’Remote Sensing’ roams through the territories of the global sex trade, moving us from orbit around the Earth into women’s lives, spanning the globe from Eastern Europe to East Asia. As Biemann explores the lifeworlds of sex workers, she invents a feminist media topography, layering her video perspectives of sexual labourers and their ’personal data’ within remote satellite imagery of the earth. ’Remote Sensing’ exposes what it means to sense the world remotely and charts the ambivalences surrounding the media technologies used to track, monitor and "sense" women’s bodies from a distance. Biemann navigates a unique path through critical dialogues on the global sex trade, feminist geography and media activism, and her video will become an important resource for anyone interested in these areas. ’Remote Sensing’ traces the routes and reasons of women who travel across the globe for work in the sex industry. Voluntarily or not, women are displaced in great numbers from Manila to Nigeria, from Burma to Thailand, from Bulgaria to Europe: female bodies in the flow of global capitalism. Spiralling down from a view captured by orbiting satellites, the video-essay assumes an earthly perspective on cross-border circuits, where women have emerged as key actors. The highly digital documents generated for this video link new geographic technologies to the sexualisation and displacement of women on a global scale. Using the latest images from NASA satellites, the video investigates the consequences of the U.S. military presence in South East Asia as well as the impact of European migration policies. ’Remote Sensing’ visualises the multi-layered meaning of geography where the sexualisation of women in global capitalism is linked to the implementation of new technologies, in often contradictory ways. While the internet facilitates the migration flow, particularly for women in the bride market, the border reinforcement technologies, on the other hand, hinder and push it into the illegal sector. In practice, the European visa politics meticulously channel migrant women directly into the sex industry. The assemblage of documents reveals how technologies of marginalisation affect women, and particularly economically disadvantaged women, in their sexuality, and how powerful players like nation states, scientific complexes and military institutions install a sexuality that eroticises hierarchies. Female bodies are the new cargo in the highly lucrative transactions across boundaries. Of course there are numerous structural and political reasons which lead women to move, or to be moved, into the gigantic Fordism of service that is the global sex industry. But there is no simple moral distinction to be made between trafficked women and those who choose this venue of survival. The video explores the large grey zone of negotiation women engage in and the different concepts of prostitution they adhere to. ’Remote Sensing’ aspires to displace and re-signify the feminine within sexual difference and cultural representation, where sexuality is often presented within the narrow confines of a masculine symbolic. Satellite visions of globality are producing a sexual economy in which it has become thinkable to reorganise women geographically on a global scale. The use of imagery generated by geographic information systems (GIS) opens a fundamental critique of Western thinking. Satellite images propose an abstract and highly accurate view of the world from the top down. The evaluation and interpretation of the vast volume of geospacial data collected by the satellites currently in orbit are based on binary computer languages. Through this lens, the world may seem graspable, controllable and easy to categorise. Yet capitalism creates social as well as material landscapes which are only comprehensible in their complex interrelation. ’Remote Sensing’ fills in missing geographic data which offers a gendered and relational view on the global flows of humans. (Source:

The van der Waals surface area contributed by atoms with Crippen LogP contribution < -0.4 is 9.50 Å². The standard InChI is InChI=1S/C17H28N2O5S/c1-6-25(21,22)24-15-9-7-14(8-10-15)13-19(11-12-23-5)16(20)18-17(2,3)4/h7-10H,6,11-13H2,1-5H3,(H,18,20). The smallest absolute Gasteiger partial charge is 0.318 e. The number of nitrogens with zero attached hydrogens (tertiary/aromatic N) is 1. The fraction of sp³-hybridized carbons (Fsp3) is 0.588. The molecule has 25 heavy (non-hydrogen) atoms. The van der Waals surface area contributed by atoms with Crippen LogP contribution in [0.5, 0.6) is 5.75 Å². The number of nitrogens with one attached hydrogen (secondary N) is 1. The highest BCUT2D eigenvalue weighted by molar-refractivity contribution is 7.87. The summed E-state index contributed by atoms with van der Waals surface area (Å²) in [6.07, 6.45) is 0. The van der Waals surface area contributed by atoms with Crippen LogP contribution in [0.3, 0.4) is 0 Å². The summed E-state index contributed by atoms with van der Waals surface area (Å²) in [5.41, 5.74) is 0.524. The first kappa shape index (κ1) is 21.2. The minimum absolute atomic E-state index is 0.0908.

• Format miniDV(miniDV)
  • Color system PAL
  • Color col.
  • Year 2001
  • Duration 00:53:00
  • Languageinfo
    Subtitles: English UK
    Running text/titles: English UK
    Spoken: English UK, German
  • Artists